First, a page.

"Fix the place up. You come over here enough."

"Foster," Mother said.

"You gettin' smart with me, boy?"

I faced him. "You could help her if you wanted. But you don't want to."

"Foster!" Mother snapped, putting her fork down.

Dax wouldn't take his eyes off me and I turned away. "Don't think I ain't man enough in your life to put a belt to your ass," he said.

"Dax, that's enough," Mother said.

I stared at my plate, breathing hard. I wanted to say something, but I didn't know what. She was taking his side. My face was hot with anger and fear and confusion. I pushed back from the table and stood.

"Sit down, Foster," she said.

I turned and headed for the front door. My head was screaming.

"Your momma said to sit down," he called after me.

But I kept on. Out the door and into the driveway until I was standing before his Chevy S10 pickup. I heard Dax pushing his chair back as I knelt and pulled a brick from the flower bed lining.

"Leave him alone, Dax," Mother said.

"Hey!" he shouted after me.

I hurled the brick at his windshield where it made a crunching sound like a foot in wet gravel. The glass spiderwebbed and the brick bounced off and skipped across the hood.

"Son of a—!" I heard him yell. I stood there, shaking, staring at it. Suddenly his hand slammed into the back of my neck and I stiffened against it. I tried to drop to my knees, but he held me there, squeezing so I couldn't move. Joe bolted around the corner of the house, a white blur, growling with rage. Dax shoved me into him and leaped onto the hood of the truck. I fell over Joe's back and both of us went down. The dog squirmed out from under me and leaped at Dax, barking and raking his toenails across the front grille like he wanted to tear him apart.

"Grab him, Foster!" I heard Mother yell from behind.

I got to my knees and crawled to Joe and grabbed him by the collar. I pulled him to me and held tight as he bucked and strained.

Dax was backed against the windshield with his heels on the wipers. "What the hell, Linda!" he shouted.

I struggled with Joe until I was finally able to stand and drag him toward the backyard.

"Foster!" I heard Mother yelling behind me. "Put him up and get back out here!"


That night Mother asked me to apologize to Dax. I stayed silent and she sent me to my room. I lay there and listened to them arguing.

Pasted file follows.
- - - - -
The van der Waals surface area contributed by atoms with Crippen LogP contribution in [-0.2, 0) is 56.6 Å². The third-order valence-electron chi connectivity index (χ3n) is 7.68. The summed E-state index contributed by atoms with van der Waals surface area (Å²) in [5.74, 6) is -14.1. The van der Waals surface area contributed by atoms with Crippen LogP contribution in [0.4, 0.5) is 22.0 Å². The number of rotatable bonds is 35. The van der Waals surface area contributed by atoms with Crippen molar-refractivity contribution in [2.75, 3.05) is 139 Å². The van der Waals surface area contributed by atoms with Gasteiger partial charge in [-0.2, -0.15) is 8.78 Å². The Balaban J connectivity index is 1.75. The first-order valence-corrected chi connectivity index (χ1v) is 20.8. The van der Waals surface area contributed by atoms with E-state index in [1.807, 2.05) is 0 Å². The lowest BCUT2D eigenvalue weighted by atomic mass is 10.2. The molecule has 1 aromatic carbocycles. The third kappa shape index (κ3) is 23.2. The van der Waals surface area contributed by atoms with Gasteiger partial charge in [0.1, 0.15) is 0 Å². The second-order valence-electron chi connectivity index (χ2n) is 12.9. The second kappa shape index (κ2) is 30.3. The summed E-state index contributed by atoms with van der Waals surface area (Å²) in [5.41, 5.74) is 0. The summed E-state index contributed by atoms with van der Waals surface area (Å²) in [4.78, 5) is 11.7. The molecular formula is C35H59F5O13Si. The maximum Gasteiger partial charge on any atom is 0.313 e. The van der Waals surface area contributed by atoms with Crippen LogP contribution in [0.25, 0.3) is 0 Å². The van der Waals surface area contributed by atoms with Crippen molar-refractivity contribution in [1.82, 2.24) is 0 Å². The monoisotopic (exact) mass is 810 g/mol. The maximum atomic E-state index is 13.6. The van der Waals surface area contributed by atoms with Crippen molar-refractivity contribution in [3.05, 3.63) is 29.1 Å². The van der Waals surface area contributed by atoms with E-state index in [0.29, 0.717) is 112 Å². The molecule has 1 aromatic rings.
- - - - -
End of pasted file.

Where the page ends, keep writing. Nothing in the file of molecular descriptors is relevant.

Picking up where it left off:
"What am I supposed to do about that windshield, Linda?" he said. "That's prob'ly a three-hundred-dollar piece of glass. I got to go to work in that truck!"

"I'll pay for it, Dax."

"Yeah? Where you gonna get three hundred dollars?"

"I'll pay for it," she said again.

"Gonna cost another couple hundred to take the dents out of the hood."

"That's fine," she said. "Whatever it costs."

"Work it out of his ass," he said. "What the hell's wrong with him?"

"Please, Dax," she said.

Neither one of them spoke for a moment.

"I'm gonna kick the stew out of that ugly dog," he finally said. "Then I'm gonna kill him."

"Just sit down, Dax. I'll get a beer for you."

"Shoot the damn thing."

"Let's go outside," she said.

"Let's go to a bar."

"I don't want to go to a bar," she said.

"Fine. I'm goin' by myself. Get my beer."

There was a period of silence before I heard the front door shut. Then more silence. Finally I saw the shadows of her feet pass my bedroom and heard her door close and heard her crying.

* * *

Sunday morning Mother was quieter than usual. I still wasn't sorry for throwing the brick, but I felt miserable that I'd upset her. We ate breakfast with barely a word and then she told me we were going to Dax's house to apologize.

Neither of us had been to his house before. She looked up his address in the phone book and wrote it down and we got into her Honda Accord and set out. It was about a fifteen-minute drive. After several miles of country road we passed through Robertsdale, a small farming community marked by a single caution light. A few miles outside of town we passed a metal fabrication shop with a yard full of new and repaired Dumpsters. Just after that we came to a red clay road with a plywood sign that read GANEY TAXIDERMY.

"What's taxidermy?" I asked.

"Mounting deer heads and things," she said. "He told me he does it on the side."

We traveled the dirt road about a mile between walls of pine plantation until we came to the first break in the trees. There was a five-acre cutout surrounded by a hog wire fence. A small white one-level, vinyl-sided house sat near the back of the lot. Another GANEY TAXIDERMY sign was nailed to a fence post near the road. I didn't see his truck and felt relief wash over me.

"I don't think he's home," I said.

She turned in to the driveway. "He said he has a shop behind the house. He might be back there."

Dread rushed over me again.